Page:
“April 13th, Saturday, 1940 – We had a good chase after a calf that got out last night, today… we got him cornered by a large clump of gorse & the wirenetted fence, & he was led struggling back to his stall. Beryl, the landgirl at Frogmore Farm, came & saw me about 2 o/c… There’s a lot of fighting going on up Norway way. I don’t know what all this will lead to – some say a World War. It certainly looks very bad & likely to spread.”
“July 9th, Tuesday, 1940 – My work today before lunch was putting up the hay in the field down the road into cocks… I had a treat going back – I rode back on the mare, cloppity-clop up the 200 yds or so of road & down the cart track to the stables. It was good. Tea is to be rationed now, from yesterday (or today) & also margarine & cooking fats, etc. soon (next week, I think)…The tea is 2 oz – 3 cups per day. I only have one, so suits me.”
“October 5th, Saturday, 1940 – The bombs we heard yesterday, before the plane came over, were at Pulborough, & the Vicar & some other people were killed. At Plummers Plain they’ve had incendiary bombs; a Molotov breadbasket (with 100 incendiaries in it)… 2 landmines, which fell in the hollow, valley place between Smith’s & Highgates & so didn’t harm anything.”
Despite the constant strain of life during wartime, it’s clear that Doreen was enjoying the demanding world of agricultural work. Yet, milking cows was becoming a bit monotonous so the following year she applied for a position on a more active farm –
“March 15th, Saturday, 1941 – I gave in my notice to Mr Manktelow when we got our money today. Mr. Brown agreed with me about a job on a proper farm, & didn’t seem very surprised when I told him I was going to go. I went straight down to the Land Army office & said I’d done it, & they looked up the books & found an attractive sounding job at Roffey Home Farm, Faygate, just beyond Roffey corner.”
“March 24th, Monday, 1941 – I started at Roffey Home Farm this morning at 6.30 & milked 4 cows. They are crossbred Shorthorns & a Fresian & several Fresian calves & bulls. After breakfast I filled all the water troughs, etc. for calves & bull & littered them… & got sugar beet in a truck for the cows (they eat them whole, untrimmed & uncleaned, & so do the calves.)”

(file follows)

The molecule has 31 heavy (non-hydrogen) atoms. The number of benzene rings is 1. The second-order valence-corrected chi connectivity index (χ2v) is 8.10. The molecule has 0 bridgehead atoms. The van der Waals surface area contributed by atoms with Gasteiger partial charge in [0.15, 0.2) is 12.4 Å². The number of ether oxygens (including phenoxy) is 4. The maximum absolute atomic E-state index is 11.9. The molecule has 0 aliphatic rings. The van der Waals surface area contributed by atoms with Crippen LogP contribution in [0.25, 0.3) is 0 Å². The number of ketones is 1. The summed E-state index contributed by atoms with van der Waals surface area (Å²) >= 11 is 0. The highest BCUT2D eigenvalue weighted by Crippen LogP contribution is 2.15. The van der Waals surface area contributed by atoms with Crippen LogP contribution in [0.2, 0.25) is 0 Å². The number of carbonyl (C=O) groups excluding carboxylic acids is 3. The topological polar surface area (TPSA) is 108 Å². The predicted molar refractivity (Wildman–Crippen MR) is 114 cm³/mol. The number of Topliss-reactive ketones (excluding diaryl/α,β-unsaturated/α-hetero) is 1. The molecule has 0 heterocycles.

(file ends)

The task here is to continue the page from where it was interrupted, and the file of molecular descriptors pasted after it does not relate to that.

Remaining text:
“July 18th, Friday, 1941 – A drizzle wet day. We hoed mangles in the morning, but in the afternoon swapped nettles & thistles in different places. In the evening I changed the books & went to choir practice, which I’ve been missing rather badly lately. We had an air mail letter from Brian today. Of course he doesn’t say where he is, but it’s in Egypt & has a cathedral & is near a very famous place, & we strongly suspect that it’s Cairo.”
“September 22nd, Monday, 1941 – Very foggy until about 10 o/c & then very hot & lovely. We unloaded the barley & then got the rest from the plain. In the afternoon I had a new & enjoyable job – horseraking. Had to horserake into windrows until milking time, which lasted until about 6.30 as only Renee & I were present. We worked after tea, the others loading while I raked up the rakings until it was too dark to see. The two “Lancashire Lassies” arrived. Margaret Munro is one & the other’s called Gertrude.”
Doreen often documents the illnesses and injuries that she and her colleagues sustain from Land work. These entries highlight the hazardous nature of working on a farm –
“December 15th, Monday, 1941 – Rene told me Sally has had an accident & hurt her leg. She was knocked off a wagon by a barn door & can’t walk. She also cut her thumb a day or two before… My cold has descended in earnest & I didn’t go to Rangers.”
Doreen’s wartime Christmases were spent with her immediate family. Her holidays were never long, however, and she was back to farm work within a day or two, preparing for another year of Land Army service.
Doreen’s diaries are a time capsule of rural life in the South of England during the Second World War. They give us a glimpse into the personal lives of young women who were being offered responsibilities and opportunities not widespread beforehand, and they illustrate the impact of the Land Army. The entries in this post are just a taster of 11 year’s worth of Doreen’s diaries, written between 1939 and 1950.
N.B. 27/05/2020 – Doreen’s diaries will be available to read in the searchroom once the Record Office reopens.